4. Youth, Gender and Social Capital: LADA targets youth in the project’s agro-dealer development interventions and will link smallholder farming youth groups to aggregators and buyers. CNFA also employs a full-time Gender Specialist who maps gender roles and decision-making power within the targeted value chains, ascertains gender roles, and examines issues related to women’s time, workloads, access to information, and control over resources.

Partners:

  1. Enclude
  2. Business Start-Up Center Monrovia’s network
  3. The Global Cold Chain Alliance

Georgia Hazelnut Improvement Project

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Overview:

The Georgia Hazelnut Improvement Project (G-HIP) is a five-year project (2015-2020) funded and implemented by the Global Development Alliance (GDA) (USAID, Ferrero, and CNFA) to increase the sustainable capacity and private sector development of the hazelnut industry in Georgia.

Hazelnuts represent Georgia’s largest agricultural export by value and support the livelihoods of more than 50,000 growers and processors, but due to inconsistent quality and lack of market distinction, Georgian hazelnuts often sell at lower prices. The Alliance will transform and streamline the hazelnut value chain to improve the quality of Georgian hazelnuts.

Program Approach:

  1. Capacity Building and Association Development: G-HIP provides training to beneficiaries such as the Georgian Hazelnut Growers Association (GHGA) and the Hazelnut Exporters and Processors Association (HEPA) to strengthen the capacity of the existing drying and storage infrastructure and maximize impact in the sector;
  2. Increased Productivity and Competitiveness: G-HIP implements activities to mitigate inefficient value chain dynamics, including the introduction of a post-harvest quality incentive system, technology upgrades to post-harvest infrastructure, and improved access to finance for value chain stakeholders;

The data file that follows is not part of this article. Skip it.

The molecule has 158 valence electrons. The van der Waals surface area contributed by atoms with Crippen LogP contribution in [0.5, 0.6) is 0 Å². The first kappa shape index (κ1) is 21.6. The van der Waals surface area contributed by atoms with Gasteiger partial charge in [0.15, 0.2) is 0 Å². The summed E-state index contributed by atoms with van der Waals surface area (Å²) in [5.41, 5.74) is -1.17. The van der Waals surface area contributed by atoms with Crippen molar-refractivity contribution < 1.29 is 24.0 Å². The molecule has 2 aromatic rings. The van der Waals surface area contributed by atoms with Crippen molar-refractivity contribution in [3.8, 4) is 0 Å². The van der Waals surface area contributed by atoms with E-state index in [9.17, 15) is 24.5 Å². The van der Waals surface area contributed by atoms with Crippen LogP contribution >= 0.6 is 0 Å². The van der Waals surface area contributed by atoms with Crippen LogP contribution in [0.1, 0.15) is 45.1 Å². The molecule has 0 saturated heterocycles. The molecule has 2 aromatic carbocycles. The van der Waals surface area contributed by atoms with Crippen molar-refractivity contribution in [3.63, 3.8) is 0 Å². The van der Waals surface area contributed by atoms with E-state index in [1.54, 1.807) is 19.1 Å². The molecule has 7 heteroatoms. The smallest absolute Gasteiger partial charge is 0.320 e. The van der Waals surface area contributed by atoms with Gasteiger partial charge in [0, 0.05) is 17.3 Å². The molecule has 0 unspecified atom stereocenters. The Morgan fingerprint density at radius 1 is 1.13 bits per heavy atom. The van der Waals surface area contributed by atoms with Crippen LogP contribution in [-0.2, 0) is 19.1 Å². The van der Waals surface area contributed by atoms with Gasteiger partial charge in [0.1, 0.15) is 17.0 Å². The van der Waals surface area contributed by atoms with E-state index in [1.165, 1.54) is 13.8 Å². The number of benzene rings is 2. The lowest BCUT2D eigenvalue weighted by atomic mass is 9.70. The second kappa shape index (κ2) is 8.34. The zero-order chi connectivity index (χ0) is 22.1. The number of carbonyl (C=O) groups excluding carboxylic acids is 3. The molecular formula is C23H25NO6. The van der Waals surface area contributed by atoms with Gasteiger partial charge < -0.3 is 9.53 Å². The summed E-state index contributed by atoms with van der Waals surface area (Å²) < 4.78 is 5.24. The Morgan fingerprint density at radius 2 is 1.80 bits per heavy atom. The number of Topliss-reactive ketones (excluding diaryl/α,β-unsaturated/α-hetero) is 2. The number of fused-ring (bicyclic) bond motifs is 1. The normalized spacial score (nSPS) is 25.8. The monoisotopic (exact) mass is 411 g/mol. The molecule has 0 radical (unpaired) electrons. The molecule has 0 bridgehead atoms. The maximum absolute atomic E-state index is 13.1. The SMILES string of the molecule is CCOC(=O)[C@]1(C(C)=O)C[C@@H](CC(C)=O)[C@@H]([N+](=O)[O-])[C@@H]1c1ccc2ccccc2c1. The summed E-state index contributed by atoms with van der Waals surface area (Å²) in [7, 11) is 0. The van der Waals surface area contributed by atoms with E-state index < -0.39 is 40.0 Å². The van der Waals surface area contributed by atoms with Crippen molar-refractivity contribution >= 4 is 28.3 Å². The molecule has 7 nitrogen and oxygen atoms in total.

3. Infrastructure Development and Marketing: To expand export marketing opportunities for Georgian hazelnuts, GHGA initiates efforts to improve traceability and widen the use of soil testing to enhance hazelnut quality along the value chain.

Feed the Future Egypt Food Security and Agribusiness Support

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Overview:

CNFA has implemented the USAID Feed the Future Egypt Food Security and Agribusiness Support project (2015-2020) to increase incomes and improve food security for at least 14,000 Upper Egyptian smallholder farmers across seven focal governorates – including Assiut, Aswan, Beni-Suef, Luxor, Minya, Qena, and Sohag. Over five years, the project will improve health and educational opportunities for women and youth as well as increase household purchasing power.

Program Approach:

Egypt FAS uses an “agricultural value chain” approach to improve horticulture productivity, access to markets, value-adding activities, and commercial linkages with input and service suppliers.

  1. Improved Market Systems: FAS supports improved on-farm production, more efficient post-harvest processes, and improved marketing of agriculture crops and products;
  2. Improved Nutritional Status of Women and Children: FAS integrates nutrition-sensitive agriculture by increasing income opportunities and nutrition education in its target regions;
  3. Gender Inclusivity and Sensitivity: Gender is a cross-cutting issue in the FAS project and is considered throughout the program;
  4. Improved Agricultural Inputs and Services: FAS strengthens input suppliers, agriculture processors and support services, and leverages proven ICT capabilities to bring interventions to scale;
  5. Governance and Private Sector Engagement: The project creates a policy-enabling environment and instills an understanding of the role of value chain governance as well as the recognition of the importance of inter-firm relationships and stakeholder participation.

Partners:

  1. Winrock International
  2. Arizona State University
  3. World Food Logistics Organization

Agrodealer Strengthening Program

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Overview: